Administrators are normally pressed from many sides with informational and data sources flowing into their offices from their superiors, subordinates, other agencies, citizens, groups, and the general public.

    Information arrives through routine formal channels, other times trickles down to administrator via unsolicited routes.

    Public decision maker must selectively sort out this information and the dispense information to people within and outside organizational structure- normally by:

    Policy makers office acts as a nerve center where the lines of communication cross and are connected and where information is received, processed, stored, assembled, analyzed and dispensed.

    Public Administration (1950) by Herbert A. Simon, Donald Smithsburg, Victor Thompson

    Public administrators, and those responsible for directions of unitary organizations, are themselves initiators and transformers of policy, brokers, if you like, who seek to bring about agreement between the program goals of government agencies and the goals and values of groups that possess political power.”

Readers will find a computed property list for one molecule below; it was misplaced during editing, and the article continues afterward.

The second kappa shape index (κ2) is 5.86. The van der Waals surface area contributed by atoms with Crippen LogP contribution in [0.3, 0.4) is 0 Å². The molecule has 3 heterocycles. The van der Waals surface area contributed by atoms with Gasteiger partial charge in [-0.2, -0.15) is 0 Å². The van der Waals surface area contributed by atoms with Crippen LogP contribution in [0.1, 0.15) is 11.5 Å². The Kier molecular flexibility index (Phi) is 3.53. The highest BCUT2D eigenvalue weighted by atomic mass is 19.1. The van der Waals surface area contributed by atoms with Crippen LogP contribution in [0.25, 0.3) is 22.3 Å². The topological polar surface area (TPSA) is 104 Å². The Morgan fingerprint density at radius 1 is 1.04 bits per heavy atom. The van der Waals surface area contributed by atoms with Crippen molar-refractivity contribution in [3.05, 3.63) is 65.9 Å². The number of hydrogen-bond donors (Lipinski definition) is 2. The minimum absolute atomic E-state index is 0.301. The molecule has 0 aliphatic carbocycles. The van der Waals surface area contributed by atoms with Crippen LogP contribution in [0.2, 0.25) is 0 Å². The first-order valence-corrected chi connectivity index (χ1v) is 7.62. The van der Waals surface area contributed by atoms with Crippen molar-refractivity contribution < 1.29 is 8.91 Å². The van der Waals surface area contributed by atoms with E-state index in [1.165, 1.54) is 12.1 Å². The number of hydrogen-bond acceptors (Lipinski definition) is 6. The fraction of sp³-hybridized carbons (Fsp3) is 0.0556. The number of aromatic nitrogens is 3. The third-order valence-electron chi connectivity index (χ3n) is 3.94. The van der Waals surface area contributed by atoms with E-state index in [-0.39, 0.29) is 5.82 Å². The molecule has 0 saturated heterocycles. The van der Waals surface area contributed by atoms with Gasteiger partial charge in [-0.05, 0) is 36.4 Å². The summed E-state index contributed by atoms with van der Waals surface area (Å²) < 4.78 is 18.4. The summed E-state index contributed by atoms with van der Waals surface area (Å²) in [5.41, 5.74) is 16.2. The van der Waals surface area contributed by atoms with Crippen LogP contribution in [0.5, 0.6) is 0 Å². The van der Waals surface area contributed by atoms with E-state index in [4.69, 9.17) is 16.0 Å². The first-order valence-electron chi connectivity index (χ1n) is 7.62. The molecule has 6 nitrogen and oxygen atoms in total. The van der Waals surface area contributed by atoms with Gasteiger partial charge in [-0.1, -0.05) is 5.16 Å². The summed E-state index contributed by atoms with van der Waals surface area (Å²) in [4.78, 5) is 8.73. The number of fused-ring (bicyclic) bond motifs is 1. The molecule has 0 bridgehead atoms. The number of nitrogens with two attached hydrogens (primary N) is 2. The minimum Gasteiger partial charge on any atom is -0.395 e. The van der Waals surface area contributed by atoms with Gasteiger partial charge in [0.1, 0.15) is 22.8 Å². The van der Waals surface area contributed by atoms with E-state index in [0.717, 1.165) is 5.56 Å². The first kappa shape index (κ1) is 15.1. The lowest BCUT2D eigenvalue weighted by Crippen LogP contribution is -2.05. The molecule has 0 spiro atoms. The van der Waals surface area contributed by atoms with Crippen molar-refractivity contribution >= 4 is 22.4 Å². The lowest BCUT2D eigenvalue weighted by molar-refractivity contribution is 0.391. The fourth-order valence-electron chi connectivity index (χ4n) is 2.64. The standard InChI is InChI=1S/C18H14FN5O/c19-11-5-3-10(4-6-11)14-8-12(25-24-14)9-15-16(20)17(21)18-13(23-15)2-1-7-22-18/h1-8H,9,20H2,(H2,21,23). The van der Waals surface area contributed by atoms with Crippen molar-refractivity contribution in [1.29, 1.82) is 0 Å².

Decisions within a political setting can never be wholly rational but rather, are of a “bounded rational” nature.

    The prime ends of a public administration effort are decisions that are not “maximizing” but “sufficing,” that have as their goals not efficiency but achieving agreement, compromise, and ultimately survival.

    Major vehicles for achieving coordination and compromise, is the communication network, defined as: process whereby decisional premises are transmitted from one member of organization to another.” Communications network acts principally as an integrating device for bringing together frequently conflicting elements of an organization to secure cooperative group efforts.